His backward eye
His backward eye
As Bloom raises the window blind in the bedroom he keeps his peripheral vision trained on Molly's perusal of the mail: "his backward eye saw her glance at the letter and tuck it under her pillow." Although the verbal connection is slight, Gifford is almost certainly correct to hear in this sentence an echo of Edmund Spenser's cuckold Malbecco, who cannot escape the awareness of his wife's infidelity: "Still fled he forward, looking backward still."
In book 3, canto 10 of Spenser's The Faerie Queene (1590), Malbecco is a miserly and jealous man who perpetually suspects his wife Hellenore of infidelity. She responds by running off with a flashy knight named Paridell, who abandons her after having his sexual fill, "For having filcht her bels, her up he cast / To the wide world, and let her fly alone, / He nould be clogd. So had he servèd many one" (stanza 35). Hellenore, left to her own devices, enacts an adult version of Snow White by moving in with a band of satyrs, "With them as housewife ever to abide, / To milk their gotes, and make them cheese and bred, / And every one as commune good her handelèd" (36).
Looking for his wife, Malbecco runs into Paridell and, "almost dead with feare," greets him fairly; Paridell tells him that he no longer cares for Hellenore and that she is living somewhere in the forest (37-38). Concerned for his wife's safety, Malbecco plunges into the forest and finds "Faire Hellenore, with girlonds all bespred, / Whom their May-lady they had newly made" (44). When night comes, all the satyrs kiss Hellenore. Malbecco creeps closer, his sprouting cuckold's horns making him indistinguishable among the goats, and watches her current partner perform:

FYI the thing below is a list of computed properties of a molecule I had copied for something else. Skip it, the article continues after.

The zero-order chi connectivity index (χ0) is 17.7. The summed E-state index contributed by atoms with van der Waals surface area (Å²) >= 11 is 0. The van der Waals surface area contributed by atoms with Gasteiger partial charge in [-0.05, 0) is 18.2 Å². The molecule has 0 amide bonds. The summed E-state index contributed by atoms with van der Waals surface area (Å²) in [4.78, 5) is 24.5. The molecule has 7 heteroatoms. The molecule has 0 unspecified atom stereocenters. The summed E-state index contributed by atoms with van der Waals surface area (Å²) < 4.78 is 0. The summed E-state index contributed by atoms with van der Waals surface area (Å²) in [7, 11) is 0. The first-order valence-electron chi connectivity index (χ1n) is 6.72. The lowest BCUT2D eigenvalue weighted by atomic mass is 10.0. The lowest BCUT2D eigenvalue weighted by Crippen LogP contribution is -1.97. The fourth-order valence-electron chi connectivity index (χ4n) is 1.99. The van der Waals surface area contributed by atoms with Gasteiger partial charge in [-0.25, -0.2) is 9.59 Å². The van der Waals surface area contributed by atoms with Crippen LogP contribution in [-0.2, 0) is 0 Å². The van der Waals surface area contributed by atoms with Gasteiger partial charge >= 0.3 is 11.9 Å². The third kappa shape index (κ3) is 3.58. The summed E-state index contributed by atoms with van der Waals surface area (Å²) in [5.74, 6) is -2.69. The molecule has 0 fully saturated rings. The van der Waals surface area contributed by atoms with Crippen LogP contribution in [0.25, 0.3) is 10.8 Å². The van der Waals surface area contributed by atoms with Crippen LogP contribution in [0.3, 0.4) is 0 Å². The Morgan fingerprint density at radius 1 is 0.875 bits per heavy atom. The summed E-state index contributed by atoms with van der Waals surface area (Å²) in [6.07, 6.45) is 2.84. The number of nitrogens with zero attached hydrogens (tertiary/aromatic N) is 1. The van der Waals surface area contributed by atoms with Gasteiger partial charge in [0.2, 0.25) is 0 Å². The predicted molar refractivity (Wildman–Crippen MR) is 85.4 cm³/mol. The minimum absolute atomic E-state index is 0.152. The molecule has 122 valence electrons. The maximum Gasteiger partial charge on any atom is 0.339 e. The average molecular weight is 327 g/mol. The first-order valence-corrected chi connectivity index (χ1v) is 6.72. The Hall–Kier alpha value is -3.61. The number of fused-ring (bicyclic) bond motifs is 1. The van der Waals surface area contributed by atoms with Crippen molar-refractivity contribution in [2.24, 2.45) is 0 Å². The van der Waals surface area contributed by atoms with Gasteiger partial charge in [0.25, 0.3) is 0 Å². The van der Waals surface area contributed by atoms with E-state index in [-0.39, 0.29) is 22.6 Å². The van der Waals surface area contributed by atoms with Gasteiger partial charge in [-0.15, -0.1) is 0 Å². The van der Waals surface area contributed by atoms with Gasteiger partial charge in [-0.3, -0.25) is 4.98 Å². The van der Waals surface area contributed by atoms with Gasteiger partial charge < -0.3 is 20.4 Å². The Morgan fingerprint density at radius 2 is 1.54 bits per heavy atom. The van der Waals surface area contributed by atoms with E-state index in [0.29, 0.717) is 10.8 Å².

At night, when all they went to sleepe, he vewd,
Whereas his lovely wife emongst them lay,
Embracèd of a Satyre rough and rude,
Who all the night did minde his joyous play:
Nine times he heard him come aloft ere day,
That all his hart with gealosie did swell;
But yet that nights ensample did bewray,
That not for nought his wife them loved so well,
When one so oft a night did ring his matins bell. (48)
Malbecco wakes his wife in the morning and tries to persuade her to return with him, all her trespasses forgiven. She refuses and he ignominiously retreats, at first on hands and knees with the goats, and then rapidly on foot: "Still fled he forward, looking backward still" (56). At last he throws himself off a cliff to die, but jealousy has wasted his substance to nothing and he becomes a purely allegorical monster named Gealosie.
Bloom is neither a miser nor pathologically jealous, but other details of Malbecco's story fit his situation all too well. The satyr's sexual prowess, which shows clearly "That not for nought his wife them loved so well," has obvious relevance to Boylan's ability to satisfy Molly repeatedly in a way that Bloom can no longer manage even once. And Malbecco's timidity before Paridell makes a reader think of Bloom's inability or unwillingness to confront Boylan. Bloom's complicity in the adultery, and Molly's evident desire to have him know what she is doing, are captured in the moment when she very ineffectively conceals Boylan's letter while he simultaneously looks away and gives her "his backward eye," in a kind of sorry inversion of the wish-fulfillment principle.